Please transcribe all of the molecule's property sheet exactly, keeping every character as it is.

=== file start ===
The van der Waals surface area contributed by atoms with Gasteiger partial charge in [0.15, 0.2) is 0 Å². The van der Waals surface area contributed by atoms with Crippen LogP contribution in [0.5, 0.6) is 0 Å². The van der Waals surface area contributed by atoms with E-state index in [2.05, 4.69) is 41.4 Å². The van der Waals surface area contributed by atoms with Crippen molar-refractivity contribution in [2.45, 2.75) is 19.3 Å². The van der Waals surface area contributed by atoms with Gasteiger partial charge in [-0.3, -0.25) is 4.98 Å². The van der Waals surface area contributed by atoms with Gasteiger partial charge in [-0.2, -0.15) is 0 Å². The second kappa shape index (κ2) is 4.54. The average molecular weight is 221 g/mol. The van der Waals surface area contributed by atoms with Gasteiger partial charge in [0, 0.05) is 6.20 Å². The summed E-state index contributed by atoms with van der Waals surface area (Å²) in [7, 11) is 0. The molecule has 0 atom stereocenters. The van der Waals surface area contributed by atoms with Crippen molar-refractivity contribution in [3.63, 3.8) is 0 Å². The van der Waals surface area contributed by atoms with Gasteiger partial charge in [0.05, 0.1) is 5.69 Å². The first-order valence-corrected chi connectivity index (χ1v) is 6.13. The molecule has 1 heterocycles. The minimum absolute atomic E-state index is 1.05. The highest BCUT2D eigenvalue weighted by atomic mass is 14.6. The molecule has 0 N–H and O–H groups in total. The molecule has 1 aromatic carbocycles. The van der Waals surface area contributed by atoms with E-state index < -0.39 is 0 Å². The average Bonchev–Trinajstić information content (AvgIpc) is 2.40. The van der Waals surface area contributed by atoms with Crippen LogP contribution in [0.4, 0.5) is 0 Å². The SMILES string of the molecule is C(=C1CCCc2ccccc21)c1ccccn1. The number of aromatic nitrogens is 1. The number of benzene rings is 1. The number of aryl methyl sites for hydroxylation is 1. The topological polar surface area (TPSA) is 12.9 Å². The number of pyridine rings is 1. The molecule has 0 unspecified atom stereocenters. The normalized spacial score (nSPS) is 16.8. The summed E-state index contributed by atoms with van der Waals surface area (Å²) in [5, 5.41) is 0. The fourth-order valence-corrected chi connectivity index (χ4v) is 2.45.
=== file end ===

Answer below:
The van der Waals surface area contributed by atoms with Gasteiger partial charge in [0.15, 0.2) is 0 Å². The van der Waals surface area contributed by atoms with Crippen LogP contribution in [0.5, 0.6) is 0 Å². The van der Waals surface area contributed by atoms with E-state index in [2.05, 4.69) is 41.4 Å². The van der Waals surface area contributed by atoms with Crippen molar-refractivity contribution in [2.45, 2.75) is 19.3 Å². The van der Waals surface area contributed by atoms with Gasteiger partial charge in [-0.3, -0.25) is 4.98 Å². The van der Waals surface area contributed by atoms with Gasteiger partial charge in [-0.2, -0.15) is 0 Å². The second kappa shape index (κ2) is 4.54. The average molecular weight is 221 g/mol. The van der Waals surface area contributed by atoms with Gasteiger partial charge in [0, 0.05) is 6.20 Å². The summed E-state index contributed by atoms with van der Waals surface area (Å²) in [7, 11) is 0. The molecule has 0 atom stereocenters. The van der Waals surface area contributed by atoms with Crippen molar-refractivity contribution in [3.63, 3.8) is 0 Å². The van der Waals surface area contributed by atoms with Gasteiger partial charge in [0.05, 0.1) is 5.69 Å². The first-order valence-corrected chi connectivity index (χ1v) is 6.13. The molecule has 1 heterocycles. The minimum absolute atomic E-state index is 1.05. The highest BCUT2D eigenvalue weighted by atomic mass is 14.6. The molecule has 0 N–H and O–H groups in total. The molecule has 1 aromatic carbocycles. The van der Waals surface area contributed by atoms with E-state index < -0.39 is 0 Å². The average Bonchev–Trinajstić information content (AvgIpc) is 2.40. The van der Waals surface area contributed by atoms with Crippen LogP contribution in [0.4, 0.5) is 0 Å². The SMILES string of the molecule is C(=C1CCCc2ccccc21)c1ccccn1. The number of aromatic nitrogens is 1. The number of benzene rings is 1. The number of aryl methyl sites for hydroxylation is 1. The topological polar surface area (TPSA) is 12.9 Å². The number of pyridine rings is 1. The molecule has 0 unspecified atom stereocenters. The normalized spacial score (nSPS) is 16.8. The summed E-state index contributed by atoms with van der Waals surface area (Å²) in [5, 5.41) is 0. The fourth-order valence-corrected chi connectivity index (χ4v) is 2.45.